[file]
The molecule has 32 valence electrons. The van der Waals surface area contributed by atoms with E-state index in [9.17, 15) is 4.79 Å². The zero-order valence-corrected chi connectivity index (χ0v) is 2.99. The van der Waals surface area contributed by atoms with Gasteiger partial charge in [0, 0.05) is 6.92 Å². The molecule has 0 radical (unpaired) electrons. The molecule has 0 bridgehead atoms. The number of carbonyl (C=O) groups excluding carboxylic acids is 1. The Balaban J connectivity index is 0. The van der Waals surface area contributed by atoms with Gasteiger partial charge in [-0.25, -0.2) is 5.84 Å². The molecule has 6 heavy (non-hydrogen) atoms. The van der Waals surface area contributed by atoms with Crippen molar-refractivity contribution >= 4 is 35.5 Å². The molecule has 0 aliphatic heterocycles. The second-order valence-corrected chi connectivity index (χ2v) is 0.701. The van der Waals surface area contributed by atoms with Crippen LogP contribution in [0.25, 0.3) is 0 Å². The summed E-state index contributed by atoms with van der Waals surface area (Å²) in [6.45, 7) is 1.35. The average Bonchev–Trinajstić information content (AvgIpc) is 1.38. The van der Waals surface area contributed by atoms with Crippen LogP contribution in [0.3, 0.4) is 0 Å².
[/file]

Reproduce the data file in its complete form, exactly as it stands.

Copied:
The molecule has 32 valence electrons. The van der Waals surface area contributed by atoms with E-state index in [9.17, 15) is 4.79 Å². The zero-order valence-corrected chi connectivity index (χ0v) is 2.99. The van der Waals surface area contributed by atoms with Gasteiger partial charge in [0, 0.05) is 6.92 Å². The molecule has 0 radical (unpaired) electrons. The molecule has 0 bridgehead atoms. The number of carbonyl (C=O) groups excluding carboxylic acids is 1. The Balaban J connectivity index is 0. The van der Waals surface area contributed by atoms with Gasteiger partial charge in [-0.25, -0.2) is 5.84 Å². The molecule has 6 heavy (non-hydrogen) atoms. The van der Waals surface area contributed by atoms with Crippen molar-refractivity contribution >= 4 is 35.5 Å². The molecule has 0 aliphatic heterocycles. The second-order valence-corrected chi connectivity index (χ2v) is 0.701. The van der Waals surface area contributed by atoms with Crippen LogP contribution in [0.25, 0.3) is 0 Å². The summed E-state index contributed by atoms with van der Waals surface area (Å²) in [6.45, 7) is 1.35. The average Bonchev–Trinajstić information content (AvgIpc) is 1.38. The van der Waals surface area contributed by atoms with Crippen LogP contribution in [0.3, 0.4) is 0 Å².